Cisco Systems ( CSCO ) could aim for a big acquisition in the wake of its plans to bring back some $67 billion in overseas cash, but will it have enough to truly shake up the networking sector?
[ibd-display-video id=3149216 width=50 float=left autostart=true] With Cisco's stock also trading at a 17-year high, the computer networking giant could use a combination of equity and cash to finance a big deal. Cisco stock jumped 4.7% to close at 44.08 on the stock market today after reporting fiscal second-quarter earnings and revenue that topped expectations on Wednesday.
Archrival Arista Networks ( ANET ) has a market valuation of $22 billion. That high market cap, coupled with a deal premium and the fact Cisco has earmarked $25 billion for share repurchases, could put Arista out of reach, analysts say. Arista, which reports fourth-quarter earnings late Thursday, has been grabbing share in the data center switching market from Cisco.
Other names that some analysts throw out as acquisition targets include software firms ServiceNow ( NOW ), Splunk [ticker symb=SPLK ] and privately-held Slack; data center firms Nutanix ( NTNX ) and Pure Storage ( PSTG ); as well as cyber-security technology providers like Palo Alto Networks (PANW).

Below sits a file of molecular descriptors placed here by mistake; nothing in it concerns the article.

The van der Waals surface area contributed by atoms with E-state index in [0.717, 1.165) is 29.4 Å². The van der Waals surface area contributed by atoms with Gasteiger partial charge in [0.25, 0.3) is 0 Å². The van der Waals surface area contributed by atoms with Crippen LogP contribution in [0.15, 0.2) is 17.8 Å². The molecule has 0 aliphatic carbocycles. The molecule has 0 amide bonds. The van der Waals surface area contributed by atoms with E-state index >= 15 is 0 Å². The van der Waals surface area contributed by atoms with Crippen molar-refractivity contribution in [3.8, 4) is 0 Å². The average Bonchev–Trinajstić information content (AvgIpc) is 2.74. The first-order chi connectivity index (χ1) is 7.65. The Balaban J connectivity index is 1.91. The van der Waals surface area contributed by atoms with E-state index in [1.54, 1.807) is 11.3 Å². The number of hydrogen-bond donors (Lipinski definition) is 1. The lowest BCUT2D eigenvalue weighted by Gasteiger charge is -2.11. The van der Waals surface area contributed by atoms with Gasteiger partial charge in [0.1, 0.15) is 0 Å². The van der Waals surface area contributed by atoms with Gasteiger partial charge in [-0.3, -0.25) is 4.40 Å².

"Cisco could use extra cash coming onshore to make a transformative acquisition related to security, data analytics or (software)-as-a-service, which we think investors would applaud," said Mark Moskowitz, a Barclays analyst in a report.
Cisco has stepped up acquisitions to speed up its shift to software and services from its core business of selling network switches and routers.
Its recent acquisitions include Broadsoft, Springpath and AppDynamics. Software firm AppDynamics marked the biggest deal at $3.7 billion.
A new tax law allows U.S. companies to bring back cash held overseas at a lower tax rate. Cisco will pay more than $11 billion to bring back the $67 billion it has in overseas cash. Aside from the new $25 billion buyback, Cisco plans to use some of the cash for a dividend hike.
Cisco would have around $30 billion, including domestic cash on its balance sheet, for acquisitions.
While Cisco reported 3% revenue growth in the December quarter, some analysts said more acquisitions are needed to complete a turnaround.
"Absent more transformative acquisitions in the next couple of years, we continue to see modest revenue growth for Cisco given a multitude of structural and competitive headwinds in the near term, as well as the ongoing transition toward subscription-based revenues," said Jason Ader, a William Blair analyst in a report.
James Fish, analyst at Piper Jaffray, doesn't expect a megadeal.
"We continue to see potential M&A focused on earlier-stage software companies," Fish said in a report.
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